• vangomps says:

    The more I play with the new keywords tool the more I like it. I can get the old keywords info from a few other web sources, but the KEI stuff is not available anywhere else I can find.

    • Alesia Krush says:

      Hey, vangomps!
      Google Keyword Planner is first and foremost a PPC tool, while KEI is a statistic that pertains to SEO. It’s just that SEOs have long used Google’s AdWords keyword tool for SEO keyword research.

  • Kerry says:

    Thanks for this! I spent all day yesterday trying to learn the new Keyword Planner myself. How is the SEO Powersuite tool different at providing competition insight from the info already offered by Keyword Planner? Your article doesn’t touch on this, but on Keyword Planner in the results page, I get a “LOW” – “MED” – “HIGH” competition ranking next to the “# of monthly searches column.”.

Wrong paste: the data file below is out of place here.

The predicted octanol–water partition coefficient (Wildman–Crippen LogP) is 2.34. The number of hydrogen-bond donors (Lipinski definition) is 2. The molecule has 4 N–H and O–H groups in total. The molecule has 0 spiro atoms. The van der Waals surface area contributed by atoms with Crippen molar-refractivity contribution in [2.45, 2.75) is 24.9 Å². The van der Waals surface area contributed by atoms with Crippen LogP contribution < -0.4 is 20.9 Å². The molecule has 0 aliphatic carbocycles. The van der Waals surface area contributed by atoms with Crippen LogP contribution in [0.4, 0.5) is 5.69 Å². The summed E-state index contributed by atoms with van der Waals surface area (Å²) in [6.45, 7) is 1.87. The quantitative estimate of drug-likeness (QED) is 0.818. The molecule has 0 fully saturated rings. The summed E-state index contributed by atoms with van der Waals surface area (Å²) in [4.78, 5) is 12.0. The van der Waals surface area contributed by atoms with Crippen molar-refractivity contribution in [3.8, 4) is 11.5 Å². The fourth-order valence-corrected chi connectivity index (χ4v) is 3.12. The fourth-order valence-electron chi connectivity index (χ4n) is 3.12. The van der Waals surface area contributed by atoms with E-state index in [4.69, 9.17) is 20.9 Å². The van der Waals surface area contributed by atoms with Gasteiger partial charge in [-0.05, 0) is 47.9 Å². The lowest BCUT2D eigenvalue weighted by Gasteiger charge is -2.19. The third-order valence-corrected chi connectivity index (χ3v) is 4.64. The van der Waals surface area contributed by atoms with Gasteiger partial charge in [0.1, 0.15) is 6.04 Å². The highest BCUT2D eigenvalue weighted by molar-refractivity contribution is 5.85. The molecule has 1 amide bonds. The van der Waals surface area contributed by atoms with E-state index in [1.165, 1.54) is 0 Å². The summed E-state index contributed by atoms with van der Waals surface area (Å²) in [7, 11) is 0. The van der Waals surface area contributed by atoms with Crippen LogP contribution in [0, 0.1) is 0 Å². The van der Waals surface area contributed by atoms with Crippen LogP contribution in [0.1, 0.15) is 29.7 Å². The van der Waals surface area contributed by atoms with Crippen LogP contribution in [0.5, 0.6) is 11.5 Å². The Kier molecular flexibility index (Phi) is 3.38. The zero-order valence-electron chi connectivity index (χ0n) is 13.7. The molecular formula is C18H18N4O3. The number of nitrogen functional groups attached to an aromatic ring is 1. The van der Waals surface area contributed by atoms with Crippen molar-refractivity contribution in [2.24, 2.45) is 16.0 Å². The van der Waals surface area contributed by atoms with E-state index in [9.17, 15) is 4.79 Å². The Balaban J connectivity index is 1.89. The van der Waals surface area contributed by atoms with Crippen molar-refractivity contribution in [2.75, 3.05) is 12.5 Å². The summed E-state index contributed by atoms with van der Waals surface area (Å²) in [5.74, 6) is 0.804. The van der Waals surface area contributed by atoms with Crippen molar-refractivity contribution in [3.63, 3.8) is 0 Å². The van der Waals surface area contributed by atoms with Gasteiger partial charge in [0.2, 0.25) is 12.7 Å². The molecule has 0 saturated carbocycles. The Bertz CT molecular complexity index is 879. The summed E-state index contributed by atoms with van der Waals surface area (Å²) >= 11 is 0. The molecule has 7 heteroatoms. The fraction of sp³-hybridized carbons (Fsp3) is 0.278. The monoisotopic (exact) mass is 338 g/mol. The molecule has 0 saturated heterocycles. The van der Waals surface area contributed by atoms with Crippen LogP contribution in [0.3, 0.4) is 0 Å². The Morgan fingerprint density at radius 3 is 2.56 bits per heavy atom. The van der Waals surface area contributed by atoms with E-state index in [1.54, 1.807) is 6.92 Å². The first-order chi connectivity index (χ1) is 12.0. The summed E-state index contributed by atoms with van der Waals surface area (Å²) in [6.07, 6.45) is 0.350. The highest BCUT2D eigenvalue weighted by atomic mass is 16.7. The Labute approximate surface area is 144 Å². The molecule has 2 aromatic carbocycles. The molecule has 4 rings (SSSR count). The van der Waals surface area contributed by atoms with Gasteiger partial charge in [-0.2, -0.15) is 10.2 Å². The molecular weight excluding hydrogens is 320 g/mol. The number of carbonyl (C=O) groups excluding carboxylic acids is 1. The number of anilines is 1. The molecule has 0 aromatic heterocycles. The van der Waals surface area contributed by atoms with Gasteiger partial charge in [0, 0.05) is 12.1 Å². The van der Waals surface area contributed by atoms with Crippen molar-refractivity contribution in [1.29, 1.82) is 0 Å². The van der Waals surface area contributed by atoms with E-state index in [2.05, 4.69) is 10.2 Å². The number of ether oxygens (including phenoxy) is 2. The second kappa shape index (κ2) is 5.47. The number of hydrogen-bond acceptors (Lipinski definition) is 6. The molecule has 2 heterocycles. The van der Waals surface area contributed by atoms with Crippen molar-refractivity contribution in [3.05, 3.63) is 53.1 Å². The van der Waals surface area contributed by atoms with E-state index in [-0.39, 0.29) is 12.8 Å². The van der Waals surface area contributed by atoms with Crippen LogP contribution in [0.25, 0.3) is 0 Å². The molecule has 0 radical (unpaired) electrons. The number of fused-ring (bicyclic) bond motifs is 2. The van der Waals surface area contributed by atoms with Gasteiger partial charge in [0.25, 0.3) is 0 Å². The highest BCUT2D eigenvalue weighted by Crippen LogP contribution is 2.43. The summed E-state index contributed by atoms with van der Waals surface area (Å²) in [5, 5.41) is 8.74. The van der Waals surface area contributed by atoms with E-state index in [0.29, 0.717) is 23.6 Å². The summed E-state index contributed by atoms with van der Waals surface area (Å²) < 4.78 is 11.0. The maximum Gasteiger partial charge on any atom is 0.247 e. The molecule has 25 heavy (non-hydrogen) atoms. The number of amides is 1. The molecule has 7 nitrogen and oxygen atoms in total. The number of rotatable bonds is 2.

So, Is there something more I can get from PowerSuite, or do you think the info provided by Google is enough to go on as far as competition goes?

    • Alesia Krush says:

      Hi Kerry,

      The competition you see in Keyword Planner is for AdWords and NOT for “organic” SERPs.

      SEO PowerSuite’s Rank Tracker can be used for both SEO and PPC research. If one uses it for SEO keyword analysis, the software calculates KEI according to this formula:
      The number of searches/SEO competition

      Then, if you’d like to use it for PPC research, KEI will be estimated as:
      The number of searches/AdWords competition

      But because this article is about SEO keyword research, we take that KEI is provided by taking into account organic search competition.

      Hope this sheds some light :)

      Best,
      Alesia

  • carl says:

    Thanks Emil and Alesia for your response and insight.
    I do appreciate it. Just about to read your second post.

    thanks